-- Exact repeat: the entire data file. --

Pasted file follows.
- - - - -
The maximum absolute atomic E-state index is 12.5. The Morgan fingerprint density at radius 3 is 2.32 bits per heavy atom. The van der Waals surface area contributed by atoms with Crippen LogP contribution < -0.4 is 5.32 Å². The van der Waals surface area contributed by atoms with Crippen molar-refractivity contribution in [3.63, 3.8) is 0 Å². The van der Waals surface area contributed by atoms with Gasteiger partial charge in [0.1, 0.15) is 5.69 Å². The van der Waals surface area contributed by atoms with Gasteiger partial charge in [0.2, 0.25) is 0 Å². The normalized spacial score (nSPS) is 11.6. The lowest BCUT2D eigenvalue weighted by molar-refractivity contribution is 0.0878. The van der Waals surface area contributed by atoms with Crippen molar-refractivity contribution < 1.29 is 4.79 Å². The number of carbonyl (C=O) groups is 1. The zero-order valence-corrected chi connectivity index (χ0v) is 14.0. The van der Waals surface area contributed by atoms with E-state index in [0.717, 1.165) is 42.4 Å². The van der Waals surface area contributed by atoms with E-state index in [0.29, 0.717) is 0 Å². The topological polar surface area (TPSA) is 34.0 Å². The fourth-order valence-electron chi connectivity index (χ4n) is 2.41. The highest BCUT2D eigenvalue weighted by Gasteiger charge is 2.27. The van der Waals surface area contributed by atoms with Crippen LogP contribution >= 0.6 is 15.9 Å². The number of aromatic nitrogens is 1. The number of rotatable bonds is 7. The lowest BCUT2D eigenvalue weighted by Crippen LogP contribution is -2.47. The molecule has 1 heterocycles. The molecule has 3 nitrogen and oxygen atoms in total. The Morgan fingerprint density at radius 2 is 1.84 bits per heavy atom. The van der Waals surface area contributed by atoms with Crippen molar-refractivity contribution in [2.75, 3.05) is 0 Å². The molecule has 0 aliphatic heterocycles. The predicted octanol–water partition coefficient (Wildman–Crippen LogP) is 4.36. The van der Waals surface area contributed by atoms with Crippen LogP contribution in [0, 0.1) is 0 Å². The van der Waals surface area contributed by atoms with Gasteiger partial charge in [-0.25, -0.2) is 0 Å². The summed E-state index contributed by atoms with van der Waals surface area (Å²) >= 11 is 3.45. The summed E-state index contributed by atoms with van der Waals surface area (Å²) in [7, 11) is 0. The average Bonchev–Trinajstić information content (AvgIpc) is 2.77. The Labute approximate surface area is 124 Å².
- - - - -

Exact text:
The maximum absolute atomic E-state index is 12.5. The Morgan fingerprint density at radius 3 is 2.32 bits per heavy atom. The van der Waals surface area contributed by atoms with Crippen LogP contribution < -0.4 is 5.32 Å². The van der Waals surface area contributed by atoms with Crippen molar-refractivity contribution in [3.63, 3.8) is 0 Å². The van der Waals surface area contributed by atoms with Gasteiger partial charge in [0.1, 0.15) is 5.69 Å². The van der Waals surface area contributed by atoms with Gasteiger partial charge in [0.2, 0.25) is 0 Å². The normalized spacial score (nSPS) is 11.6. The lowest BCUT2D eigenvalue weighted by molar-refractivity contribution is 0.0878. The van der Waals surface area contributed by atoms with Crippen molar-refractivity contribution < 1.29 is 4.79 Å². The number of carbonyl (C=O) groups is 1. The zero-order valence-corrected chi connectivity index (χ0v) is 14.0. The van der Waals surface area contributed by atoms with E-state index in [0.717, 1.165) is 42.4 Å². The van der Waals surface area contributed by atoms with E-state index in [0.29, 0.717) is 0 Å². The topological polar surface area (TPSA) is 34.0 Å². The fourth-order valence-electron chi connectivity index (χ4n) is 2.41. The highest BCUT2D eigenvalue weighted by Gasteiger charge is 2.27. The van der Waals surface area contributed by atoms with Crippen LogP contribution >= 0.6 is 15.9 Å². The number of aromatic nitrogens is 1. The number of rotatable bonds is 7. The lowest BCUT2D eigenvalue weighted by Crippen LogP contribution is -2.47. The molecule has 1 heterocycles. The molecule has 3 nitrogen and oxygen atoms in total. The Morgan fingerprint density at radius 2 is 1.84 bits per heavy atom. The van der Waals surface area contributed by atoms with Crippen molar-refractivity contribution in [2.75, 3.05) is 0 Å². The molecule has 0 aliphatic heterocycles. The predicted octanol–water partition coefficient (Wildman–Crippen LogP) is 4.36. The van der Waals surface area contributed by atoms with Crippen LogP contribution in [0, 0.1) is 0 Å². The van der Waals surface area contributed by atoms with Gasteiger partial charge in [-0.25, -0.2) is 0 Å². The summed E-state index contributed by atoms with van der Waals surface area (Å²) >= 11 is 3.45. The summed E-state index contributed by atoms with van der Waals surface area (Å²) in [7, 11) is 0. The average Bonchev–Trinajstić information content (AvgIpc) is 2.77. The Labute approximate surface area is 124 Å².